One reason for Hale’s retirement from the Senate may very well have been the senator’s unhappiness with the New Deal.  President Roosevelt’s legendary charm was lost on the senior senator from Maine.  At best, Hale had “deep misgivings” about the New Deal’s social legislation.  At his core, Frederick Hale was something of a solitary man and was not easy to get to know.  One reporter who had covered the senator for most of his twenty-four years in the Senate wrote he didn’t know of any person who knew all the reasons for Hale’s decision not to seek reelection in 1940.  The most anyone could get out of Senator Hale was a brisk reply, “Twenty-four years is enough.”  As is usually the case with such decisions, it was likely a combination of things that caused Frederick Hale to retire.  The reporter speculated Hale, who had served as chairman of the Senate Naval Affairs as well as the powerful Appropriations committees, despaired the Republicans returning to majority status inside the Senate.  Another factor, the reporter surmised, was the notion Senator Hale would encounter serious opposition in both the primary and general elections.  Hale had only narrowly won in 1934 and apparently had little appetite for another campaign.  That prospect must have been especially unappealing for one who loathed speech-making.  The sessions were lasting longer and longer, which may have also discouraged Hale from seeking a fifth term.  The Hale family tradition of service to Maine continued when cousin Robert won election to Congress in 1940.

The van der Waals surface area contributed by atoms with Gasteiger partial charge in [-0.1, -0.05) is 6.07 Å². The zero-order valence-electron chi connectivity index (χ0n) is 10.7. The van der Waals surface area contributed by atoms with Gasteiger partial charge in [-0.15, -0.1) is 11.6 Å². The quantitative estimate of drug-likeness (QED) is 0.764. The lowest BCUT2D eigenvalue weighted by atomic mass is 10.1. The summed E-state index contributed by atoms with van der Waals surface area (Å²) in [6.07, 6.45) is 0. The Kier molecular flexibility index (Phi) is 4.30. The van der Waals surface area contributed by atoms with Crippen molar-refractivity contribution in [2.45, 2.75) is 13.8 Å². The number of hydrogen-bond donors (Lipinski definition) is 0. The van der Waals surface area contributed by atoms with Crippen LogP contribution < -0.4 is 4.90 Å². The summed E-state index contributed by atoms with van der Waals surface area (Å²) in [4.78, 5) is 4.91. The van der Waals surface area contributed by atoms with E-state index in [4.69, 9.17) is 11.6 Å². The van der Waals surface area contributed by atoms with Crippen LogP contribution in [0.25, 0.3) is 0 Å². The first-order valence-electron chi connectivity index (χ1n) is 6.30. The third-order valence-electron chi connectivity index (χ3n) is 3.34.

Following his retirement from the Senate, Frederick Hale enjoyed himself, dividing his time between his home in Portland, his mother’s home in Ellsworth, and Florida.  Hale continued golfing well into his seventies and played winter and summer.  Hale was known for playing golf almost daily at Portland’s country club during the summer months.  The former senator entertained, both in Portland and his family’s summer home in Ellsworth, “The Pines,” an imposing gothic structure.  As he aged, the former senator preferred the mild and pleasant Maine summers and the warm winter months in Florida.  Hale continued golfing until he was diagnosed with cancer.